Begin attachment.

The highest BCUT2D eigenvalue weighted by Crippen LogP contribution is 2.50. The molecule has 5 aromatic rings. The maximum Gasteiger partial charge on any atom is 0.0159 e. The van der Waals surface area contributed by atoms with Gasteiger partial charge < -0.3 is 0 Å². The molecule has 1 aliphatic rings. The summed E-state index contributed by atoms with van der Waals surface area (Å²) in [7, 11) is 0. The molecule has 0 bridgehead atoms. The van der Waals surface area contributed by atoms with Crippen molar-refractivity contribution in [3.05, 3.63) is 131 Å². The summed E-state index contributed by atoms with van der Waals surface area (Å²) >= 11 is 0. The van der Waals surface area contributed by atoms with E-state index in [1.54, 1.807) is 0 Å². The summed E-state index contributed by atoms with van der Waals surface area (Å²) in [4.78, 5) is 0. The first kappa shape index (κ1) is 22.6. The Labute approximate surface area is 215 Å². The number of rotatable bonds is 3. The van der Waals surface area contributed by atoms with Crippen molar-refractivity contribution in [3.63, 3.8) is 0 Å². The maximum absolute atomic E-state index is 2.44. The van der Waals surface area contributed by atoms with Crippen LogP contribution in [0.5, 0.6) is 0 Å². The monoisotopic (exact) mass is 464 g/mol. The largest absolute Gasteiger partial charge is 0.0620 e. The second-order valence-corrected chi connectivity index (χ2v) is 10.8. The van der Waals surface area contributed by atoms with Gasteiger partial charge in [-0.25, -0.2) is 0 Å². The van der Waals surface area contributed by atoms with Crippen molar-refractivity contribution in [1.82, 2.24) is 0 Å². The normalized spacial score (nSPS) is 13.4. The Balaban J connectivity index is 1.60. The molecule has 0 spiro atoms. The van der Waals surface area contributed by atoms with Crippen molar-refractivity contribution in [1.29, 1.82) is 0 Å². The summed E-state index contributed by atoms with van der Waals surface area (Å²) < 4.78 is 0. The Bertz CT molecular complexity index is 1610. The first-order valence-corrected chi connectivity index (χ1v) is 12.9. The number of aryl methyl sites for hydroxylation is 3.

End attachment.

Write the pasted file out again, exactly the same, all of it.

The highest BCUT2D eigenvalue weighted by Crippen LogP contribution is 2.50. The molecule has 5 aromatic rings. The maximum Gasteiger partial charge on any atom is 0.0159 e. The van der Waals surface area contributed by atoms with Gasteiger partial charge < -0.3 is 0 Å². The molecule has 1 aliphatic rings. The summed E-state index contributed by atoms with van der Waals surface area (Å²) in [7, 11) is 0. The molecule has 0 bridgehead atoms. The van der Waals surface area contributed by atoms with Crippen molar-refractivity contribution in [3.05, 3.63) is 131 Å². The summed E-state index contributed by atoms with van der Waals surface area (Å²) >= 11 is 0. The van der Waals surface area contributed by atoms with E-state index in [1.54, 1.807) is 0 Å². The summed E-state index contributed by atoms with van der Waals surface area (Å²) in [4.78, 5) is 0. The first kappa shape index (κ1) is 22.6. The Labute approximate surface area is 215 Å². The number of rotatable bonds is 3. The van der Waals surface area contributed by atoms with Crippen molar-refractivity contribution in [3.63, 3.8) is 0 Å². The maximum absolute atomic E-state index is 2.44. The van der Waals surface area contributed by atoms with Crippen LogP contribution in [0.5, 0.6) is 0 Å². The monoisotopic (exact) mass is 464 g/mol. The largest absolute Gasteiger partial charge is 0.0620 e. The second-order valence-corrected chi connectivity index (χ2v) is 10.8. The van der Waals surface area contributed by atoms with Gasteiger partial charge in [-0.25, -0.2) is 0 Å². The van der Waals surface area contributed by atoms with Crippen molar-refractivity contribution in [1.82, 2.24) is 0 Å². The normalized spacial score (nSPS) is 13.4. The Balaban J connectivity index is 1.60. The molecule has 0 spiro atoms. The van der Waals surface area contributed by atoms with Crippen molar-refractivity contribution in [1.29, 1.82) is 0 Å². The summed E-state index contributed by atoms with van der Waals surface area (Å²) < 4.78 is 0. The Bertz CT molecular complexity index is 1610. The first-order valence-corrected chi connectivity index (χ1v) is 12.9. The number of aryl methyl sites for hydroxylation is 3.